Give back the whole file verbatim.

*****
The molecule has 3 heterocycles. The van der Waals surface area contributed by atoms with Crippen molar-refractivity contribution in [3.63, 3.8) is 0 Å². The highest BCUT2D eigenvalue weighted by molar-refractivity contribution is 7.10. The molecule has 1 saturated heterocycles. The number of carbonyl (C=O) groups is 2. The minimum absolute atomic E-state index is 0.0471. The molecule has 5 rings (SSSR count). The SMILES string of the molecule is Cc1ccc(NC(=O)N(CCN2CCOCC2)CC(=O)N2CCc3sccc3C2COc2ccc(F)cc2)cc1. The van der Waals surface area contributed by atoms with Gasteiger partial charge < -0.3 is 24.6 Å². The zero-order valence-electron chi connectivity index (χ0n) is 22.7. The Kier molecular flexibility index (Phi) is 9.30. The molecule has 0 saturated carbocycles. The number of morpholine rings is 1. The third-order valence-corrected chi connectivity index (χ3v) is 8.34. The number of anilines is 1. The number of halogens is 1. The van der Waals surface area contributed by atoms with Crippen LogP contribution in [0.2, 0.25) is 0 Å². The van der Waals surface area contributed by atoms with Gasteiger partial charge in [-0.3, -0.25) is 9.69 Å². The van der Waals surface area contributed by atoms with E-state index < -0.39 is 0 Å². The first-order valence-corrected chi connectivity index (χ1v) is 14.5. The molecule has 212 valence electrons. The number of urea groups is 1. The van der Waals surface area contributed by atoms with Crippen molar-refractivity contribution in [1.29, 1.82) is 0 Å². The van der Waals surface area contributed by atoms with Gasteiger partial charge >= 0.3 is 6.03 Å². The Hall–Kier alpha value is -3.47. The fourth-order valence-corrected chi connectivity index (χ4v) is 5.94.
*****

The molecule has 3 heterocycles. The van der Waals surface area contributed by atoms with Crippen molar-refractivity contribution in [3.63, 3.8) is 0 Å². The highest BCUT2D eigenvalue weighted by molar-refractivity contribution is 7.10. The molecule has 1 saturated heterocycles. The number of carbonyl (C=O) groups is 2. The minimum absolute atomic E-state index is 0.0471. The molecule has 5 rings (SSSR count). The SMILES string of the molecule is Cc1ccc(NC(=O)N(CCN2CCOCC2)CC(=O)N2CCc3sccc3C2COc2ccc(F)cc2)cc1. The van der Waals surface area contributed by atoms with Gasteiger partial charge < -0.3 is 24.6 Å². The zero-order valence-electron chi connectivity index (χ0n) is 22.7. The Kier molecular flexibility index (Phi) is 9.30. The molecule has 0 saturated carbocycles. The number of morpholine rings is 1. The third-order valence-corrected chi connectivity index (χ3v) is 8.34. The number of anilines is 1. The number of halogens is 1. The van der Waals surface area contributed by atoms with Crippen LogP contribution in [0.2, 0.25) is 0 Å². The van der Waals surface area contributed by atoms with Gasteiger partial charge in [-0.3, -0.25) is 9.69 Å². The van der Waals surface area contributed by atoms with E-state index < -0.39 is 0 Å². The first-order valence-corrected chi connectivity index (χ1v) is 14.5. The molecule has 212 valence electrons. The number of urea groups is 1. The van der Waals surface area contributed by atoms with Crippen molar-refractivity contribution in [1.29, 1.82) is 0 Å². The van der Waals surface area contributed by atoms with Gasteiger partial charge >= 0.3 is 6.03 Å². The Hall–Kier alpha value is -3.47. The fourth-order valence-corrected chi connectivity index (χ4v) is 5.94.